Birth and death rates and natural growth, 1950–2014

Historical crude birth rates[edit]

Births and deaths in Russia: a) moving 12-month sum, b) daily average, Jan 1956 – Feb 2022
Years 1801–1810 1811–1820 1821–1830 1831–1840 1841–1850 1851–1860[33]
Crude birth rates of Russia 43.7 40.0 42.7 45.6 49.7 52.4
Years 1861–1870 1871–1880 1881–1890 1891–1900 1901–1910 1911–1914 18th century
(only Orthodox)
1801–1860
(only Orthodox)[33]
Crude birth rates of Russia 50.3 50.4 50.4 49.2 46.8 43.9 51.0 50.0

Age structure[edit]

Population Estimates by Sex and Age Group (01.VII.2012): [34]
Age Group Male Female Total %
Total 66 264 910 76 936 820 143 201 730 100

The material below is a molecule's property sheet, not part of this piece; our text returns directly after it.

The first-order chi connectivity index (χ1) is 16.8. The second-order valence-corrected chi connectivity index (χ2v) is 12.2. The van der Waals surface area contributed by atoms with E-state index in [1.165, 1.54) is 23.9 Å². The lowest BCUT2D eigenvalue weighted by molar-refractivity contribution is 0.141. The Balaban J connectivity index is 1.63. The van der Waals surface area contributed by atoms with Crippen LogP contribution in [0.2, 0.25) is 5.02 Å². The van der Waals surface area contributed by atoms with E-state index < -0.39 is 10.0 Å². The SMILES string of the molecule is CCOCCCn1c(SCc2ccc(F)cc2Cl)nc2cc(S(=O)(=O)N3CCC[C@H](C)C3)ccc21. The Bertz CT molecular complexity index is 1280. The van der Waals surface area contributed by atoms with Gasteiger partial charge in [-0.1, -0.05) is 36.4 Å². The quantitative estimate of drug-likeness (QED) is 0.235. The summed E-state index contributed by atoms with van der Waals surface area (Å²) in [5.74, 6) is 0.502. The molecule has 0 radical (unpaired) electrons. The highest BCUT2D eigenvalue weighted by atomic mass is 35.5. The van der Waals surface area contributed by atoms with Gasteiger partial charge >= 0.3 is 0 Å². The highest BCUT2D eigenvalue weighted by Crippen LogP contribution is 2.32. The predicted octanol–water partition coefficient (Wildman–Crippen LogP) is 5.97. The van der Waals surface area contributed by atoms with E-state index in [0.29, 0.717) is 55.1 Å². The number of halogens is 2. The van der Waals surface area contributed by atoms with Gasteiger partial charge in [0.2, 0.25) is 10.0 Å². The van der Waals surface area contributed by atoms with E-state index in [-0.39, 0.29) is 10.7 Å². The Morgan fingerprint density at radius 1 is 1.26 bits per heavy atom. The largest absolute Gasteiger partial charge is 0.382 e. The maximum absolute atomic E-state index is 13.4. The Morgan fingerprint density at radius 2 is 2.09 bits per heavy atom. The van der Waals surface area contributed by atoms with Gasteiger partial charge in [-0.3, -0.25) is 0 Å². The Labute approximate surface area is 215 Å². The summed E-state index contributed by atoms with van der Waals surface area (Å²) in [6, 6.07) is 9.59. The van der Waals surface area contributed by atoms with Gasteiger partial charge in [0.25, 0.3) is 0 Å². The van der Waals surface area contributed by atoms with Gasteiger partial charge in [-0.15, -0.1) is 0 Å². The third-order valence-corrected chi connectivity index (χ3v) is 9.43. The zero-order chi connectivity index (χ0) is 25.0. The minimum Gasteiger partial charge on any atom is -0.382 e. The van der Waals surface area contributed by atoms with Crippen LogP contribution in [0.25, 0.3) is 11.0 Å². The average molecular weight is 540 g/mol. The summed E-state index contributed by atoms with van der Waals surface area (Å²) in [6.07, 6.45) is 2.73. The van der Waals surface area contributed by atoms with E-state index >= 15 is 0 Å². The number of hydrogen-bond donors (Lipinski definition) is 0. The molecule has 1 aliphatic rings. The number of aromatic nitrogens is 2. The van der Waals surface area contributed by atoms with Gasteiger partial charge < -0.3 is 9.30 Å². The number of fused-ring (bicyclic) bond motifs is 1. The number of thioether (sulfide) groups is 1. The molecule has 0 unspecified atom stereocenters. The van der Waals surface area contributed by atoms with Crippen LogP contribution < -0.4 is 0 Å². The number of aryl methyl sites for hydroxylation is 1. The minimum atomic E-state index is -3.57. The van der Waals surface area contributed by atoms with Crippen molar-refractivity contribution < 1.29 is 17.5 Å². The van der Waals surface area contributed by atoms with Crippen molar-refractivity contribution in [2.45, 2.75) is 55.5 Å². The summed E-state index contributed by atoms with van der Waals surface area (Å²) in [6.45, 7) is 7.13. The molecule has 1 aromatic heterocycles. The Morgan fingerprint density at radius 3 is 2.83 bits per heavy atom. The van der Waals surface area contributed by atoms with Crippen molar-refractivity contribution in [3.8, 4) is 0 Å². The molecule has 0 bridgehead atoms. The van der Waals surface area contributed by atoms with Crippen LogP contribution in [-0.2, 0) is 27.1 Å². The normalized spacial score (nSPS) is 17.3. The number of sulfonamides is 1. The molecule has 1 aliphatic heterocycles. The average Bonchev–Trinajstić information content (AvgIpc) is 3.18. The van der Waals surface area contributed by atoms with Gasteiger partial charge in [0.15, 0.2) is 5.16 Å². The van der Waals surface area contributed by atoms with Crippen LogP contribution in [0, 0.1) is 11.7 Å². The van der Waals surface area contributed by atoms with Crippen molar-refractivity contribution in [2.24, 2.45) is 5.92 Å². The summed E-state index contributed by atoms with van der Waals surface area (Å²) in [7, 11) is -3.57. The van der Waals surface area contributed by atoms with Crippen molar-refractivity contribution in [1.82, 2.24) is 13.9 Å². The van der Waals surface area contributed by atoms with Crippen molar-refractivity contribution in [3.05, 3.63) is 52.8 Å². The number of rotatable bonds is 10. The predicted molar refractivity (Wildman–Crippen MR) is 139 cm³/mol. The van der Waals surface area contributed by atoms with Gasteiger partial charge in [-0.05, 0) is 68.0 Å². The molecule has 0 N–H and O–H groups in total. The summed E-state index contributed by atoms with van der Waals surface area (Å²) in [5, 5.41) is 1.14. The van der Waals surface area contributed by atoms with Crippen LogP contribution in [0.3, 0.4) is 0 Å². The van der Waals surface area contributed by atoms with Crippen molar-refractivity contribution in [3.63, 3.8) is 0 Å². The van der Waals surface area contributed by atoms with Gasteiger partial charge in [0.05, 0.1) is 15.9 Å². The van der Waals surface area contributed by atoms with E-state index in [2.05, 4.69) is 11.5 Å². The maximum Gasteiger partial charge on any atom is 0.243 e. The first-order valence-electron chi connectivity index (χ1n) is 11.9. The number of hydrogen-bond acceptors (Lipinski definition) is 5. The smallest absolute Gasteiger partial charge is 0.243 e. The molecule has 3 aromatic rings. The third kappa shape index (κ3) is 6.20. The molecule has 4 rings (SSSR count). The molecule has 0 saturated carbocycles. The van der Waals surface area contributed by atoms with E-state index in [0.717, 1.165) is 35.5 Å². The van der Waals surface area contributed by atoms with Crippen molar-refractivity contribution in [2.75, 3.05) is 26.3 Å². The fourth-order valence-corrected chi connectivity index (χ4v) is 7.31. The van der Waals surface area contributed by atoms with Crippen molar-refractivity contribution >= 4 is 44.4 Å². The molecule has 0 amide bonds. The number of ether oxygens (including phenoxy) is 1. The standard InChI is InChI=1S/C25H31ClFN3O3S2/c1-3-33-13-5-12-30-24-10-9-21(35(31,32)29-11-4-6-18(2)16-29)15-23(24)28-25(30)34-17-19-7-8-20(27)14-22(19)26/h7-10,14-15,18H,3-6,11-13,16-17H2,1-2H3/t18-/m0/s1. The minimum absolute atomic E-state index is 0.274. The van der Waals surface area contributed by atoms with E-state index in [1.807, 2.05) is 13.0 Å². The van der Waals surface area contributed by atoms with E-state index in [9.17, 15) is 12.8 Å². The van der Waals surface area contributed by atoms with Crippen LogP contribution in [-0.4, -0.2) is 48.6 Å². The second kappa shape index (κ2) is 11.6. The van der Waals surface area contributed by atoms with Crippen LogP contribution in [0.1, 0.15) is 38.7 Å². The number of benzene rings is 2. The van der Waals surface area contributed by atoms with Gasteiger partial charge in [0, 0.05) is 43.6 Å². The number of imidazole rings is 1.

0–4 4 377 526 4 155 682 8 533 208 5.97
5–9 3 762 806 3 588 032 7 350 838 5.13
10–14 3 396 364 3 231 761 6 628 125 4.63
15–19 3 776 026 3 615 840 7 391 866 5.16
20–24 5 708 187 5 515 543 11 223 730 7.84
25–29 6 262 379 6 179 628 12 442 007 8.69
30–34 5 583 513 5 647 636 11 231 149 7.84
35–39 5 087 565 5 331 818 10 419 383 7.28
40–44 4 589 504 4 861 983 9 451 487 6.60
45–49 4 632 279 5 151 813 9 784 092 6.83
50–54 5 279 364 6 219 077 11 498 441 8.03
55–59 4 480 855 5 817 559 10 298 414 7.19
60–64 3 523 990 5 010 867 8 534 857 5.96
65-69 1 602 839 2 571 671 4 174 510 2.92
70-74 1 989 724 3 975 348 5 965 072 4.17
75-79 1 179 476 2 709 384 3 888 860 2.72
80-84 722 151 2 073 803 2 795 954 1.95
85-89 253 028 1 008 627 1 261 655 0.88
90-94 46 736 219 427 266 163 0.19
95-99 8 634 43 988 52 622 0.04
100+ 1 964 7 333 9 297 0.01
Age group Male Female Total Percent
0–14 11 536 696 10 975 475 22 512 171 15.72
15–64 48 923 662 53 351 764 102 275 426 71.42
65+ 5 804 552 12 609 581 18 414 133 12.86

Median age[edit]

Life expectancy in Russia since 1896
total: 40.7 years. Country comparison to the world: 51st
male: 37.6 years
female: 43.5 years (2021 est.)

Life expectancy[edit]